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It’s taken them over thirty years, but London rock n rollers The Quireboys are about to play in Australia for the first time. Emerging from their city’s rock scene in the mid-80s as The Queerboys, the band began to gain attention for their affinity with late-60s British rock and roll. Eventually forced into a name change when the prestigious Reading Festival wouldn’t let them perform as The Queerboys, the band recorded their debut A Bit of What You Fancy under the guiding hand of Rod Stewart guitarist Jim Cregan, shortly after the recruitment of Guy Griffin. Besides vocalist Spike, Griffin remains the Quireboys’ longest serving member.

“Me and Spike have always talked about going to Australia,” the guitarist says, “but we’ve never really known why we haven’t been able to come down. Like, there was a band down there called the Choirboys, but so what? That doesn’t matter.” He recalls being in contact with Choirboys’ Mark Gable at one point. “He even talked about us doing a tour down there together.”

Whether that was merely a thought-bubble by Gable’s behalf or a genuine offer, that tour never eventuated and by 1994 the band had sputtered to a halt. Reforming in 2001, the Quireboys have now made twelve albums – their most recent, Amazing Disgrace, was released earlier this year – but their dream of touring Australia has continued to elude them until now. Griffin talks enthusiastically about the Quireboys’ affinity for Antipodean rock from the 70s and 80s and the influence they had on him and the band.

“We are from the same school as the Aussie rock bands,” he declares. “All those bands had such a big influence on us in the Quireboys: AC/DC… Rose Tattoo… Jimmy Barnes! I saw Jimmy Barnes at the Brixton Academy in 1987 on the Freight Train Heart tour. It was one of the best rock and roll shows I’ve ever seen!”

He speaks warmly and fondly of late Aussie rock legend Mick Cocks, with whom The Quireboys toured in the early 00s when Cocks was a member of Sydney bad boy rockers Doomfoxx. 

“Mick… he was such a gentle soul,” Griffin says. “That tour with Doomfoxx was a really great tour. The first night we had a bit of falling out with them – not with Mick, he was a total gentleman, but a couple of the younger guys from the band. But by the end of the tour, we were all really good mates. I remember that being a good tour.”

Coming from England, The Quireboys influences and style were markedly different from an 80s rock scene dominated by Sunset Strip-inspired sleaze bands but, like their compatriots Dogs D’amour, being concurrent with those groups sometimes meant they tangled up with them. Not unpleasantly, Griffin moves to separate The Quireboys from the maelstrom of American hair metal acts that were everywhere at the time.

“Don’t lump us in with those bands,” he says. “When you listen to any of the Sunset Strip bands, do you hear the Faces? Do you hear much of the Rolling Stones? I don’t think a band like Mötley Crüe really had much of that sound to them. No disservice to anyone, but I can admit that we like the Rolling Stones and the Faces.”

It would be hard to doubt that, with singer Spike’s remarkable similarity to Rod Stewart and the sass and swagger of the band itself.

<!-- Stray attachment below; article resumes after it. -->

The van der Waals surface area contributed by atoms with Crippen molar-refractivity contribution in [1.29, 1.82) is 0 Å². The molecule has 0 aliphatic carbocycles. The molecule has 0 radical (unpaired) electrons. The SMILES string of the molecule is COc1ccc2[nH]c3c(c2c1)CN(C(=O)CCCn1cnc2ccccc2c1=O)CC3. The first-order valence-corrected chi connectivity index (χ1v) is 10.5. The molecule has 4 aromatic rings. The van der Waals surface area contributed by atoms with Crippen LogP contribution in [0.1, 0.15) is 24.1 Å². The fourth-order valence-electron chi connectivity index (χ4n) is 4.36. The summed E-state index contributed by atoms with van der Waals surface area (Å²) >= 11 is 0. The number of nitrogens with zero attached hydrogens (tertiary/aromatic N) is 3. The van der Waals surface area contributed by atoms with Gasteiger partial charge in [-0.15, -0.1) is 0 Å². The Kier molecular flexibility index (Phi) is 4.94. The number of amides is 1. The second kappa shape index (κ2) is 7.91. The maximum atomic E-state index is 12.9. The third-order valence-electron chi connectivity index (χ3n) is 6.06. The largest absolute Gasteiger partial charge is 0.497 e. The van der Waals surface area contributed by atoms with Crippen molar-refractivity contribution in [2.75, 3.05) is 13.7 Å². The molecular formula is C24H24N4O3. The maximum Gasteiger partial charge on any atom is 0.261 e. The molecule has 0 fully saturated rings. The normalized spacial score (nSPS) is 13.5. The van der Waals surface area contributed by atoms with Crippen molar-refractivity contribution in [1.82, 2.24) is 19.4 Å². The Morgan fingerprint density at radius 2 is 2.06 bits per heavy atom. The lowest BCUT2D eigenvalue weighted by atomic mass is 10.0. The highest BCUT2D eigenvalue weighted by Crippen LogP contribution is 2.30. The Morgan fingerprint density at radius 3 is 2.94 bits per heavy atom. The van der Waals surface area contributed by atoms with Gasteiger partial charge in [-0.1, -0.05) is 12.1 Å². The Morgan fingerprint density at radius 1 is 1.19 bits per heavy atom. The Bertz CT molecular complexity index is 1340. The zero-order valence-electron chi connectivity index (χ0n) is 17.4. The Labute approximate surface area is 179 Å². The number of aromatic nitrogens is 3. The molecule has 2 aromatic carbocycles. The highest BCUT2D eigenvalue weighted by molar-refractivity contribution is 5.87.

“We were rock and roll,” Griffin asserts. “Everybody talks about the Black Crowes – we existed before the Black Crowes! That’s why Bob Rock wanted to work with us, because we were rock and roll.”

Rock indeed went on to co-produce their 1993 album Bitter Sweet and Twisted with Stones producer Chris Kimsey. It was a minor hit on the British chart before The Quireboys disbanded a year later. Griffin, Spike and original bass player Nigel Mogg reconvened at the beginning of the century and The Quireboys have rocked on ever since, with something of a revolving door rhythm section. Their current line-up stretches back to 2013, and now includes long-time members guitarist Paul Guerin and keyboards player Keith Weir along with drummer Dave McCluskey and Nick Melling on bass. It’s been the most prolific combination of their career, responsible for the last six albums. The most recent, Amazing Disgrace, was recorded at one of Britain’s most storied recording complexes, Rockfield Studios in Wales.

“It’s where Queen did all that bollocks… Bohemian Rhapsody and all that stuff,” Griffin explains. “The keyboards are still there, so you’re on the same keyboards – I’m not a keyboard player, but they’re fantastic. It’s where Oasis did their second album… I love Oasis, so I thought that was great, their second album. It was the Wonderwall one, where Noel – I’m not a big fan of Noel, but he is a great songwriter –  he just recorded the acoustic part, because so much goes on in the studio. That was interesting to me, and in the middle of that, we made a record. I like all the history and everything, but you’ve still got to make a record.”

While admitting that the history of the place held some interest for them, the band’s mission was to record, and the spectres of past luminaries weren’t allowed to interfere.

“We all know the Queen thing there, but you’ve still got to make a record,” he says again, ahead of some reflection: “99.5% of people who go in there don’t make records as good as Queen or Oasis. We’re making a record and people either like it or they don’t. It doesn’t bother me if people don’t like it – well it would bother me if loads of people didn’t like it – but we just keep making records and people latch on to certain songs.”

For Guy Griffin, writing a song that leaves an impression on someone is really what it’s all about.

“That’s when I know that it’s all worthwhile, when people get into the songs. When someone says, ‘That song made a difference to my life’, then all the bullshit with making a record and dealing with singers and all that – it makes it all ok.”

Quireboys A2